The American public has been subjected to several years of predictions of apocalyptic scenarios from both political parties about how one vote change on the Supreme Court could completely alter the landscape regarding issues such as abortion, presidential powers, civil liberties, gay marriage, corporate ethical obligations, the teaching of evolution and intelligent design in public schools, etc.  Even if this were the case, and I really believe that the doomsday scenarios are overblown (by all accounts, the overall lack of interest in the hearings outside of partisan interest groups shows that most Americans agree with me), the politicians willingly allowed this to happen through their actions or, more commonly, their collective inaction.  The two major political parties let this happen because if they actually backed up their words with legislative action, they wouldn’t have an easy judicial bogeyman to blame to score votes and fundraising dollars from their respective bases.

Take the Democrats, for instance, on the issue of presidential powers.  They overwhelmingly supported the Patriot Act the first time around, yet now claim during the Act’s renewal process that President Bush has overstepped his bounds and that government agencies are trampling over civil liberties.  Even worse, a number of Senate Democrats like Ted Kennedy and Patrick Leahy, who supported the bill originally, are now blaming Dubyah for “ramming through” the provisions of the Patriot Act.  Wait a second – didn’t these guys actually read an act that many people believe (for the record and in case you were wondering, I don’t personally believe this) was a clear trampling of people’s rights before they gave it their full-fledged support?  And now they’re worried about some memos and speeches Samuel Alito wrote supporting a more expansive view of president’s authority under the Constitution.  Ignorance of the text of the law should never be an excuse for voting for it in the first place.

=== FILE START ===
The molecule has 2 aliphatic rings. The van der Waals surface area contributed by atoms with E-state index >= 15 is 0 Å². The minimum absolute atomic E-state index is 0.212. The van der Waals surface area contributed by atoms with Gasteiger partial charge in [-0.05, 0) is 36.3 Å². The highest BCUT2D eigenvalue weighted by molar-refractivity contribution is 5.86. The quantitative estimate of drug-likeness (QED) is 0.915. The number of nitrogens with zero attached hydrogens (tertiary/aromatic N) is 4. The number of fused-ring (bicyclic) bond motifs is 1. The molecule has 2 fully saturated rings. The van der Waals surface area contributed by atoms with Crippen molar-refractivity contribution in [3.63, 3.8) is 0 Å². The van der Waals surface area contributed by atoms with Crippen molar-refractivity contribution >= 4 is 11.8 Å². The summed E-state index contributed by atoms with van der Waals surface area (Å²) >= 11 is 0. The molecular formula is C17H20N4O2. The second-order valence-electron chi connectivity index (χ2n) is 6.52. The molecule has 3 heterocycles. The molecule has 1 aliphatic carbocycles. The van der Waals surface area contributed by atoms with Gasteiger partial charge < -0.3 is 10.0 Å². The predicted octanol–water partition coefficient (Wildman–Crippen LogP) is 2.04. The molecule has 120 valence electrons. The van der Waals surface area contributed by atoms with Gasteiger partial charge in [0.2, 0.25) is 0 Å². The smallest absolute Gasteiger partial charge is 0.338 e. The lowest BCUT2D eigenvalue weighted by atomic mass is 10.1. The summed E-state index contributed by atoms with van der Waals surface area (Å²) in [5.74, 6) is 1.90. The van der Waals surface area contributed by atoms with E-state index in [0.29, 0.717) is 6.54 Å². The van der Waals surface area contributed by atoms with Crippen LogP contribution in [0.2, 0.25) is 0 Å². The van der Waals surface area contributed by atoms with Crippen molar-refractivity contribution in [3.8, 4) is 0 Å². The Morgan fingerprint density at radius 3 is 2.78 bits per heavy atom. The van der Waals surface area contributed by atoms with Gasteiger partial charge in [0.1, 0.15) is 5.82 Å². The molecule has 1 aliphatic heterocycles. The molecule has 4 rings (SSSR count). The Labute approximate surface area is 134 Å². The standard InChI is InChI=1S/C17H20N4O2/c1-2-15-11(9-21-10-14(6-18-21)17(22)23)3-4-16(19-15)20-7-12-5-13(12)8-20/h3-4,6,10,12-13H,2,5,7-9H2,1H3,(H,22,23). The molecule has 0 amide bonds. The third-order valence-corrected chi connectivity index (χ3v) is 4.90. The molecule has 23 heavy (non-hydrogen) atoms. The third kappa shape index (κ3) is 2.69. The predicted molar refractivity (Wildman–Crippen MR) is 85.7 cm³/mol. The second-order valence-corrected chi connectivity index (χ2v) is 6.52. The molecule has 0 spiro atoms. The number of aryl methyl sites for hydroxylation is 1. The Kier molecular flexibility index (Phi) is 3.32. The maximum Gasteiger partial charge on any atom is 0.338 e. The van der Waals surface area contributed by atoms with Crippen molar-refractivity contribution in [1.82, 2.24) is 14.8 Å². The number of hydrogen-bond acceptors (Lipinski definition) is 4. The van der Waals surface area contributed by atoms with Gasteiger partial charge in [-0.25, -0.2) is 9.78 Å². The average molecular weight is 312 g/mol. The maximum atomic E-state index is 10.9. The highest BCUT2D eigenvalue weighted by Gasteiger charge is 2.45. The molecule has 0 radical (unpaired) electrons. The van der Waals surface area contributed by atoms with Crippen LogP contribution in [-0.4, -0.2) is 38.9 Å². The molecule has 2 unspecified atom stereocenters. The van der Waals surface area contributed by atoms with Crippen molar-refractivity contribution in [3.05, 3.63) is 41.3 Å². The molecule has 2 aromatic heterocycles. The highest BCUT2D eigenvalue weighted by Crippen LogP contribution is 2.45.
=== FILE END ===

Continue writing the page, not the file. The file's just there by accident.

At the same time, the Republicans could have made substantive moves for its social conservative wing by advancing a partial-birth abortion bill that actually passed constitutional muster.  By constitutional muster, I mean that any ban on partial-birth abortion had to have an exception to law where the procedure was medically necessary to protect the health of the mother.  If the Republicans had simply done this, there would be a partial-birth abortion ban in place today.  Instead, the Republican Congress (along with a whole lot of Democrats from red states and districts), knowing full well that it wouldn’t survive a Supreme Court challenge, passed a bill banning partial-birth abortion without the medical exception.  Like the Democrats regarding presidential powers, the Republicans used the Supreme Court as a crutch by stating that the judiciary had made the definition of a medically necessary too broad.  As a result, the Republicans were able to milk another election year’s worth of campaign donations to fight liberal “activist” judges.

So, when politicians from both parties trumpet over the coming days on how Samuel Alito will be the deciding vote on a plethora of issues, they may be right, but they have only themselves to blame for putting America in this situation.  Legislators have shirked their responsibilities to make the laws in the midst of the fervor over the judges are merely charged with interpreting those laws.